By now, you've probably heard that newly acquired Rays outfielder Wil Myers is one of the top prospects in all of baseball. That he projects to be a middle-of-the-lineup hitter. Has the power to hit 25, or 30 — or is it 40? — home runs. Reminds people of Dale Murphy. Has five-tool ability and All-Star potential.
"Probably everything you've heard is pretty close to true," said former and future teammate Jake Odorizzi, a pitcher who was also part of the deal. "He's incredible to watch. He's an exciting player. … I think he's going to be a special one."
The Rays are certainly banking on it after Sunday's blockbuster trade in which they sent two key members of their pitching staff, James Shields and Wade Davis, to Kansas City for a package, headlined by Myers, of four prospects.
"Wil Myers, from what I understand, is a potential high-impact middle-of-the-order bat just like Shields is a high-impact top-of-the-order pitcher," Rays manager Joe Maddon said. "So that's why I'm saying it sounds like a good trade for both sides.
"He has the potential to hit for average, to hit for power, he runs well, he's a solid outfielder. He sounds very calm and sure of himself, and he's got a good feel for the day. I expect someone who has a high level of charisma and a way to walk through the day very confident. It sounds like he's got all the ingredients to be very good."
The proper attitude is among them, said Jeff Berry, the co-head of CAA Baseball, which represents Myers.
"He's a great kid, an outstanding person, and he loves to play and compete," Berry said. "He enjoys playing. That's his main motivation. … He really enjoys playing the game."
Myers said he was excited, relieved and a bit humbled by the trade and all the attention it has garnered — including a "Wil He, or Won't He" ticket promotion by the Triple-A Durham Bulls, and more questions about why he spells his name with one L. (It has always been that way, he said.)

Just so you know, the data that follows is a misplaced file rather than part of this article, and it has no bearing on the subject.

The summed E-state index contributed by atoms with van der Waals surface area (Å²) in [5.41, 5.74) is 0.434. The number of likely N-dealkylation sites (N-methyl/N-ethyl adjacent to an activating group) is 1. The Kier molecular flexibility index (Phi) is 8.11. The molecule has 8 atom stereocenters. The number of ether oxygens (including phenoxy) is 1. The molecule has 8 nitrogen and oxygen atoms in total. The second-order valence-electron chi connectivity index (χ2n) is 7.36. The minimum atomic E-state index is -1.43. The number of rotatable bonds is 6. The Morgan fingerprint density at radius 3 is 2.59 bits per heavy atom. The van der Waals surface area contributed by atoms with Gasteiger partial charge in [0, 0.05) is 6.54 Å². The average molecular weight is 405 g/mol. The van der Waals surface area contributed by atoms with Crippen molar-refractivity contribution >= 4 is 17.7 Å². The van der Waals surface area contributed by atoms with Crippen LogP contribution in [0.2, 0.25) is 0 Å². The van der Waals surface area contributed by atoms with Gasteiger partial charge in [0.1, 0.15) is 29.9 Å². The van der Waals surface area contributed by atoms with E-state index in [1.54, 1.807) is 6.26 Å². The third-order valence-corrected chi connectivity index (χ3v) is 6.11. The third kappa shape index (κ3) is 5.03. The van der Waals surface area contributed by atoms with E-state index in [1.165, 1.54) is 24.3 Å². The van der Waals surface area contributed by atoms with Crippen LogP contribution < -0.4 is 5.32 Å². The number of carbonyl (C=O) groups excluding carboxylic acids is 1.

And as if the deal weren't enough of an event, Myers already had something to celebrate Monday, as he turned 22.
"It's been quite a birthday," he said on a conference call.
The Rays say they won't make any decisions on whether he is ready for the majors until they get to spring training, as much to see how he hits and runs and throws as to get a sense of how he carries himself and the look in his eyes.
Myers figures to be a little nervous and feel a bit awkward as the new kid in town but is determined to show he is ready. His stats seemed to show that last season, as he moved from Double-A Northwest Arkansas to Triple-A Omaha with some staggering totals, especially for a 21-year-old: a .314 average, 37 home runs, 109 RBIs and a .387 on-base percentage.
"As a player you want to be confident in your ability and know that you think you're ready for the big leagues," Myers said. "But it's not my decision to make; you leave it in the hands of the front office."
Some areas of his game need to be improved, such as cutting down on strikeouts (140 last season in 591 plate appearances), improving his average and getting more comfortable in the outfield, where he moved from catching after 2010 (and projects most likely as a rightfielder).
As such, there are also business reasons that could factor into the Rays' decision. For example, they can extend the period of time until he reaches free agency to seven years by keeping him in the minors until late April, and keep him from becoming eligible for arbitration a year early by waiting until late May/early June.
Myers knows enough to understand there are a lot of things he can't control. But the one thing he can, he has a pretty good read on.
"I just want to go out," he said, "and try to be an exciting player."
And when he does, odds are that everyone will hear about it.
Marc Topkin can be reached at email@example.com